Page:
The Ukrainian Parliament on Wednesday left a lot of people scratching their heads when they seemly equated the bombing of Ukrainian cities with the bombing of Nazi Germany during World War II.
In a twitter appeal for the West to impose a “no-fly zone” over Ukraine, the Ukrainian Parliament posted a picture comparing the devastation suffered by its cities to that suffered by Nazi Germany during Allied bombing raids.
The picture on Twitter seen by Investogist, shows a bombed out building in Hamburg Germany in 1943 alongside bombed out building in Kkarkiv Ukrain in 2022.
— Верховна Рада України (@verkhovna_rada) March 23, 2022
The text above the image reads “When the Sky is Open,” and a message in English demands that the West “#CloseTheSky over Ukraine.”
An Irony that seems lost on the Parliamentarians is that they are asking the same allies that bombed Hamburg in 1943 to fight on Ukraine’s behalf today.
Although the Parliament did not explain why it chose to compare Kharkov with Hamburg, the message it sends was not lost on those commenting online
“Man, they really don’t know what optics are,” wrote one commentator.
This is not the first time that the Government of Ukraine is making a direct comparison between the Russian war campaign with the Nazi campaign in World War II.
In an address on Monday to members of Israel’s Knesset and a large crowd of supporters in a central Tel Aviv square, equated the Russian invasion of Ukraine to the Nazi campaign to subjugate Europe and beseeched Israel to do more to prevent ongoing carnage in his country.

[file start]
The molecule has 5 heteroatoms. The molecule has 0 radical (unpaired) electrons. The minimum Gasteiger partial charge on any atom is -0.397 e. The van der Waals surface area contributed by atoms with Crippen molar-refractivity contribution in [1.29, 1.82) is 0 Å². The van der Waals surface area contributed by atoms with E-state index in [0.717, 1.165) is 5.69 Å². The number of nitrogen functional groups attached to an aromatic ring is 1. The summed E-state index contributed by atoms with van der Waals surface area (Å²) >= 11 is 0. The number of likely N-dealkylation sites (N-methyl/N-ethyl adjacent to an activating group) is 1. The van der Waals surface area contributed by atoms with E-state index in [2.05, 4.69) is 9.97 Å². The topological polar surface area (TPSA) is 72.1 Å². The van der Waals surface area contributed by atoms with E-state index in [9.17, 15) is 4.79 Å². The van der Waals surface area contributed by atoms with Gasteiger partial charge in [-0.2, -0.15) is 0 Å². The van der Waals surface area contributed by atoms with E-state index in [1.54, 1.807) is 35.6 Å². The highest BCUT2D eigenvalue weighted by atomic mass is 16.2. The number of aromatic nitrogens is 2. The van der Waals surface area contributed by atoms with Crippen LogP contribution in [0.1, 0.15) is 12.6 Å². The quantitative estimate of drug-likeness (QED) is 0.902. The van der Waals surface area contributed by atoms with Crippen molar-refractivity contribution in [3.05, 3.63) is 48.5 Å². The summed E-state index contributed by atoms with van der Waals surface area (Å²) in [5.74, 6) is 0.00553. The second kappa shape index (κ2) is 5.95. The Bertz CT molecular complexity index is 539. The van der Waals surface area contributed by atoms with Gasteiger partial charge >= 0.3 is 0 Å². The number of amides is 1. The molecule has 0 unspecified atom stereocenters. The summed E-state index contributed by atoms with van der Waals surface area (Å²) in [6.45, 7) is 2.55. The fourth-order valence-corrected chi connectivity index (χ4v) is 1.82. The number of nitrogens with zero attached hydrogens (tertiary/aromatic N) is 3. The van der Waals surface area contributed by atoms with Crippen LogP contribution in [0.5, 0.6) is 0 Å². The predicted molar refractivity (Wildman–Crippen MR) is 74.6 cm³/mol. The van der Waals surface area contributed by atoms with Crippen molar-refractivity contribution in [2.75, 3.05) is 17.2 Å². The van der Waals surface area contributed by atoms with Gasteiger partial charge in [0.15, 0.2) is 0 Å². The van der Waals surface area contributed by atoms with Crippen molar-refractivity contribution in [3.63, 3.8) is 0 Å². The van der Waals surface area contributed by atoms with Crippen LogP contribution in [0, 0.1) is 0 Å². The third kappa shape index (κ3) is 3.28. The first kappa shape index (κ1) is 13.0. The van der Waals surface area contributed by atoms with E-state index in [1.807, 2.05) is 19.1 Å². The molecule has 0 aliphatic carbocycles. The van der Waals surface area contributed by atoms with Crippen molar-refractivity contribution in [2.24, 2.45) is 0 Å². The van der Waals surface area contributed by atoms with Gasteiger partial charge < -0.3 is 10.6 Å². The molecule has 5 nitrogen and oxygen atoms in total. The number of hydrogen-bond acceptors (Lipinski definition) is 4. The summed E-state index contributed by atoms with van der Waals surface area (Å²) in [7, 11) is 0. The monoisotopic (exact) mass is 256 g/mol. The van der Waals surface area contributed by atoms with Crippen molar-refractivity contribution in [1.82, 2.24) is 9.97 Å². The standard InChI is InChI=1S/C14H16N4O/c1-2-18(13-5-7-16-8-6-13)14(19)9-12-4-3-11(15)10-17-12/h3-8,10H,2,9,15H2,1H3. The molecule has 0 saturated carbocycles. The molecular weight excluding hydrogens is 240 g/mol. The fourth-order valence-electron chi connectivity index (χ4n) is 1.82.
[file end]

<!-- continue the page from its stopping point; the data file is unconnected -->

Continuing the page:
However, Zelensky’s speech to the Knesset on Sunday evening was received with mixed responses from Israeli lawmakers, with some calling it “outrageous” and others supporting the “distressed” president.
Russian President Vladimir Putin has accused the Ukrainian government of harboring sympathies to Nazi Germany, and in a speech announcing the start of Russia’s military offensive on Ukraine last month, he said that one of Russia’s goals was to “denazify” the country.
RT reports that aside from integrating the neo-Nazi ‘Azov’ batallion into its military, the Ukrainian government has launched efforts to portray its people as racially distinct from Russians, whom politicians in Kiev have openly referred to as “orcs.”
Nazi collaborator Stepan Bandera is considered a hero to Ukrainian nationalists, and just last week a television host in Ukraine, Fahruddin Sharafmal, caused controversy when he approvingly quoted Nazi war criminal Adolf Eichmann in calling for the murder of Russians and their children.
In 2015, the Ukrainian Parliament passed a bill stating that the Ukrainian Insurgent Army, an ultra-nationalist faction that sought to establish an independent Ukrainian state, would be eligible for official government commemoration, according to the Kiev Post.
While the group, an offshoot of the Organization of Ukrainian Nationalists led then by Stepan Bandera, engaged in warfare against both the Soviet Union and the Nazis, it also collaborated with Germany and took part in actions against local Jews.
Nnamdi Maduakor is a Writer, Investor and Entrepreneur
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